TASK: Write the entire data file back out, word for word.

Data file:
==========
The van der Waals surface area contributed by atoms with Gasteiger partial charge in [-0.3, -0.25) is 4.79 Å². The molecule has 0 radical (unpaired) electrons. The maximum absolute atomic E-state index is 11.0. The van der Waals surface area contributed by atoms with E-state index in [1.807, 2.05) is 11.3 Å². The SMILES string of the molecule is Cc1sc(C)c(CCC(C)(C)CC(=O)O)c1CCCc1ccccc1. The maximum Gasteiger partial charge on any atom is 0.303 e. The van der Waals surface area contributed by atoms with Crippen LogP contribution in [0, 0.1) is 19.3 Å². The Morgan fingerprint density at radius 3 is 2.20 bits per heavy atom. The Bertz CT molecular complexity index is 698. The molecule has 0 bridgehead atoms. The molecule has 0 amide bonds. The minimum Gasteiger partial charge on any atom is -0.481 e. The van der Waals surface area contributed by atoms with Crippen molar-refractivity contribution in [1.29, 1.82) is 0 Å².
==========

The van der Waals surface area contributed by atoms with Gasteiger partial charge in [-0.3, -0.25) is 4.79 Å². The molecule has 0 radical (unpaired) electrons. The maximum absolute atomic E-state index is 11.0. The van der Waals surface area contributed by atoms with E-state index in [1.807, 2.05) is 11.3 Å². The SMILES string of the molecule is Cc1sc(C)c(CCC(C)(C)CC(=O)O)c1CCCc1ccccc1. The maximum Gasteiger partial charge on any atom is 0.303 e. The van der Waals surface area contributed by atoms with Crippen LogP contribution in [0, 0.1) is 19.3 Å². The Morgan fingerprint density at radius 3 is 2.20 bits per heavy atom. The Bertz CT molecular complexity index is 698. The molecule has 0 bridgehead atoms. The molecule has 0 amide bonds. The minimum Gasteiger partial charge on any atom is -0.481 e. The van der Waals surface area contributed by atoms with Crippen molar-refractivity contribution in [1.29, 1.82) is 0 Å².